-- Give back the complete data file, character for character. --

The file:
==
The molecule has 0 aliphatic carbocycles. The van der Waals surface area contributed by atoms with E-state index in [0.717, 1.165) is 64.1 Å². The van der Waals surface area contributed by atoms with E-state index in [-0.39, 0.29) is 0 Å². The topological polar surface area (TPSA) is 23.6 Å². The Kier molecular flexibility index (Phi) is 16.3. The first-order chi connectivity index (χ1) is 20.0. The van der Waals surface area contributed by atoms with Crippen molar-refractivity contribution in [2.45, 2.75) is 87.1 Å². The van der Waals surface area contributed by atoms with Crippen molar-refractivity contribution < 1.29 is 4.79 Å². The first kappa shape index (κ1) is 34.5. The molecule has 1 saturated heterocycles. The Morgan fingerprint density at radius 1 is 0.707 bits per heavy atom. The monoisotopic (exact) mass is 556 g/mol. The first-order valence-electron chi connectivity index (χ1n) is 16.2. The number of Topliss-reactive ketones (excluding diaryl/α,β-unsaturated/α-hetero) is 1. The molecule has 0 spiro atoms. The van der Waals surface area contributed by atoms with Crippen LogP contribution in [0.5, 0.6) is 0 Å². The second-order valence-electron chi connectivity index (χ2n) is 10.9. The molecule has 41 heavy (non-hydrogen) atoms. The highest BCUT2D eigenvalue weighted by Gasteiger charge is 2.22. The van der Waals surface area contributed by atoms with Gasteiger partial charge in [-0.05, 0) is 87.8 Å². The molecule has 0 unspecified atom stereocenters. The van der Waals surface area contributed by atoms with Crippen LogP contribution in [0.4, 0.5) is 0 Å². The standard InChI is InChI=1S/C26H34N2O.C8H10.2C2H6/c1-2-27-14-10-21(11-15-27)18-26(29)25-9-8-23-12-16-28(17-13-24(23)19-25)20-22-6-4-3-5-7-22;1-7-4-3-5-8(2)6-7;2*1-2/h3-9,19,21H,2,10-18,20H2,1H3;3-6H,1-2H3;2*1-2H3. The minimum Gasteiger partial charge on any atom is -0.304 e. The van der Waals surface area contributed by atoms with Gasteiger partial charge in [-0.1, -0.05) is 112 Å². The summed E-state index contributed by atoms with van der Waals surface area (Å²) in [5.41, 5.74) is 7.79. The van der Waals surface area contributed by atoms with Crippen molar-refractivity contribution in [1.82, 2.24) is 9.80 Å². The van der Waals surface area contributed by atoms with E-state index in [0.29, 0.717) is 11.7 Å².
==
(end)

The molecule has 0 aliphatic carbocycles. The van der Waals surface area contributed by atoms with E-state index in [0.717, 1.165) is 64.1 Å². The van der Waals surface area contributed by atoms with E-state index in [-0.39, 0.29) is 0 Å². The topological polar surface area (TPSA) is 23.6 Å². The Kier molecular flexibility index (Phi) is 16.3. The first-order chi connectivity index (χ1) is 20.0. The van der Waals surface area contributed by atoms with Crippen molar-refractivity contribution in [2.45, 2.75) is 87.1 Å². The van der Waals surface area contributed by atoms with Crippen molar-refractivity contribution < 1.29 is 4.79 Å². The first kappa shape index (κ1) is 34.5. The molecule has 1 saturated heterocycles. The Morgan fingerprint density at radius 1 is 0.707 bits per heavy atom. The monoisotopic (exact) mass is 556 g/mol. The first-order valence-electron chi connectivity index (χ1n) is 16.2. The number of Topliss-reactive ketones (excluding diaryl/α,β-unsaturated/α-hetero) is 1. The molecule has 0 spiro atoms. The van der Waals surface area contributed by atoms with Crippen LogP contribution in [0.5, 0.6) is 0 Å². The second-order valence-electron chi connectivity index (χ2n) is 10.9. The molecule has 41 heavy (non-hydrogen) atoms. The highest BCUT2D eigenvalue weighted by Gasteiger charge is 2.22. The van der Waals surface area contributed by atoms with Gasteiger partial charge in [-0.05, 0) is 87.8 Å². The molecule has 0 unspecified atom stereocenters. The van der Waals surface area contributed by atoms with Crippen LogP contribution in [0.4, 0.5) is 0 Å². The standard InChI is InChI=1S/C26H34N2O.C8H10.2C2H6/c1-2-27-14-10-21(11-15-27)18-26(29)25-9-8-23-12-16-28(17-13-24(23)19-25)20-22-6-4-3-5-7-22;1-7-4-3-5-8(2)6-7;2*1-2/h3-9,19,21H,2,10-18,20H2,1H3;3-6H,1-2H3;2*1-2H3. The minimum Gasteiger partial charge on any atom is -0.304 e. The van der Waals surface area contributed by atoms with Gasteiger partial charge in [-0.1, -0.05) is 112 Å². The summed E-state index contributed by atoms with van der Waals surface area (Å²) in [5.41, 5.74) is 7.79. The van der Waals surface area contributed by atoms with Crippen molar-refractivity contribution in [1.82, 2.24) is 9.80 Å². The van der Waals surface area contributed by atoms with E-state index in [0.29, 0.717) is 11.7 Å².